Earlier stage forms of Mah?y?na such as the doctrines of Prajñ?p?ramit?, Yog?c?ra, Buddha Nature, and the Pure Land teachings are still popular in East Asia. In some cases these have spawned new developments, while in others they are treated in the more traditional syncretic manner. Paul Williams has noted that in this tradition in the Far East, primacy has always been given to study of the s?tras.[37]

Late Mah?y?na Buddhism

Miniature statue of Buddha from the Tang dynasty

Various classes of Vajrayana literature developed as a result of royal courts sponsoring both Buddhism and Saivism.[38] The Mañjusrimulakalpa, which later came to classified under Kriyatantra, states that mantras taught in the Shaiva, Garuda and Vaishnava tantras will be effective if applied by Buddhists since they were all taught originally by Manjushri.[39] The Guhyasiddhi of Padmavajra, a work associated with the Guhyasamaja tradition, prescribes acting as a Shaiva guru and initiating members into Saiva Siddhanta scriptures and mandalas.[40] The Samvara tantra texts adopted the pitha list from the Shaiva text Tantrasadbhava, introducing a copying error where a deity was mistaken for a place.[41]


Bodhisattva seated in dhy?na. Afghanistan, 2nd century

Few things can be said with certainty about Mah?y?na Buddhism,[note 10] especially its early Indian form, other than that the Buddhism practiced in China, Indonesia, Vietnam, Korea, Tibet, and Japan is Mah?y?na Buddhism.[note 11] Mah?y?na can be described as a loosely bound collection of many teachings with large and expansive doctrines that are able to exist simultaneously.[note 12]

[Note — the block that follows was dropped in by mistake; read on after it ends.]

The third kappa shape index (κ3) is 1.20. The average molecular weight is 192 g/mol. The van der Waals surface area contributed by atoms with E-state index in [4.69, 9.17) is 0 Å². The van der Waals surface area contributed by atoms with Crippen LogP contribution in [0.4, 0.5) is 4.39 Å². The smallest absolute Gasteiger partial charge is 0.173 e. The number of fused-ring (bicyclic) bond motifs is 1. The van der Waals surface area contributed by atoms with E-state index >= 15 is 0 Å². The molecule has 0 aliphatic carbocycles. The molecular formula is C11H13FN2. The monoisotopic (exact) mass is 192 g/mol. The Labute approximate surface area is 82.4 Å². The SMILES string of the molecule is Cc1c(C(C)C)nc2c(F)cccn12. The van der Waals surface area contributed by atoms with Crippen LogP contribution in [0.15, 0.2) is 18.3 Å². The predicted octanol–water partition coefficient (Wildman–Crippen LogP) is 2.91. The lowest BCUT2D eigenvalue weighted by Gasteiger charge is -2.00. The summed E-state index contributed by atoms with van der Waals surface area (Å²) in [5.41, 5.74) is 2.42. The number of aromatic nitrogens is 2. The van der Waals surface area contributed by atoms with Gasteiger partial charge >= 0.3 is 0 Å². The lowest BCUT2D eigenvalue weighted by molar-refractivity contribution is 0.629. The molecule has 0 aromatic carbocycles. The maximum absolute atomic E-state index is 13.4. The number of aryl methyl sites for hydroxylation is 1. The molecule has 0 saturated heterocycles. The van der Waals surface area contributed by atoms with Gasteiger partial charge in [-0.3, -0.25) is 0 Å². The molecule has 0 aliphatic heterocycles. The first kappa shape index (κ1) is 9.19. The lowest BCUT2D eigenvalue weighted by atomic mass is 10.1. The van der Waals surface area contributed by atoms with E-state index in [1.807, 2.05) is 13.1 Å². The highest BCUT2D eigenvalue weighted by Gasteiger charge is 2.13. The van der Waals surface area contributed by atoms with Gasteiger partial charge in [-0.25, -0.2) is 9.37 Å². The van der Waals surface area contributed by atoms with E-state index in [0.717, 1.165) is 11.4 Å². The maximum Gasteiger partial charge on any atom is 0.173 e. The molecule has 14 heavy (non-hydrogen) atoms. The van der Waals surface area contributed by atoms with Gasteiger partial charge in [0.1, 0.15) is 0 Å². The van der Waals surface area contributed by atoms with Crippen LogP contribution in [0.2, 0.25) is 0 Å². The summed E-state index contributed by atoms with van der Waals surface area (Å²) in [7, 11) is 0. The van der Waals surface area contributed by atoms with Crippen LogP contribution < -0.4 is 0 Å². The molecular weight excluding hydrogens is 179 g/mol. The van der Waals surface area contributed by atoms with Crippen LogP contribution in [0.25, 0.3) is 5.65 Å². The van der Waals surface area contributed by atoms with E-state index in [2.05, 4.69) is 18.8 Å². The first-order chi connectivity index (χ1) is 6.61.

Mah?y?na constitutes an inclusive tradition characterized by plurality and the adoption of new Mahayana sutras in addition to the earlier ?gamas. Mah?y?na sees itself as penetrating further and more profoundly into the Buddha's Dharma. An Indian commentary on the Mah?y?nasa?graha, entitled Viv?taguhy?rthapiavy?khy?, gives a classification of teachings according to the capabilities of the audience:[42]

[A]ccording to disciples' grades, the Dharma is [classified as] inferior and superior. For example, the inferior was taught to the merchants Trapu?a and Ballika because they were ordinary men; the middle was taught to the group of five because they were at the stage of saints; the eightfold Prajñ?p?ramit?s were taught to bodhisattvas, and [the Prajñ?p?ramit?s] are superior in eliminating conceptually imagined forms.

There is also a tendency in Mah?y?na s?tras to regard adherence to these s?tras as generating spiritual benefits greater than those that arise from being a follower of the non-Mah?y?na approaches to Dharma. Thus the ?r?m?l?dev? Si?han?da S?tra claims that the Buddha said that devotion to Mah?y?na is inherently superior in its virtues to following the ?r?vaka or pratyekabuddha paths.[43]

The fundamental principles of Mah?y?na doctrine were based on the possibility of universal liberation from dukkha for all beings (hence the "Great Vehicle") and the existence of buddhas and bodhisattvas embodying Buddha-nature. The Pure Land school of Mah?y?na simplifies the expression of faith by allowing salvation to be alternatively obtained through the grace of the buddha Amit?bha by having faith and devoting oneself to mindfulness of the Buddha. This devotional lifestyle of Buddhism has greatly contributed to the success of Mah?y?na in East Asia, where spiritual elements traditionally relied upon mindfulness of the Buddha, mantras and dh?ras, and reading sutras. In Chinese Buddhism, most monks, let alone lay people, practice Pure Land, some combining it with Chan Buddhism.[44]

Most Mah?y?na schools believe in supernatural bodhisattvas who devote themselves to the p?ramit?s, ultimate knowledge (Skt. sarvajñ?na), and the liberation of all sentient beings.

Avalokite?vara, the bodhisattva of compassion. Aja Caves, Maharashtra, India.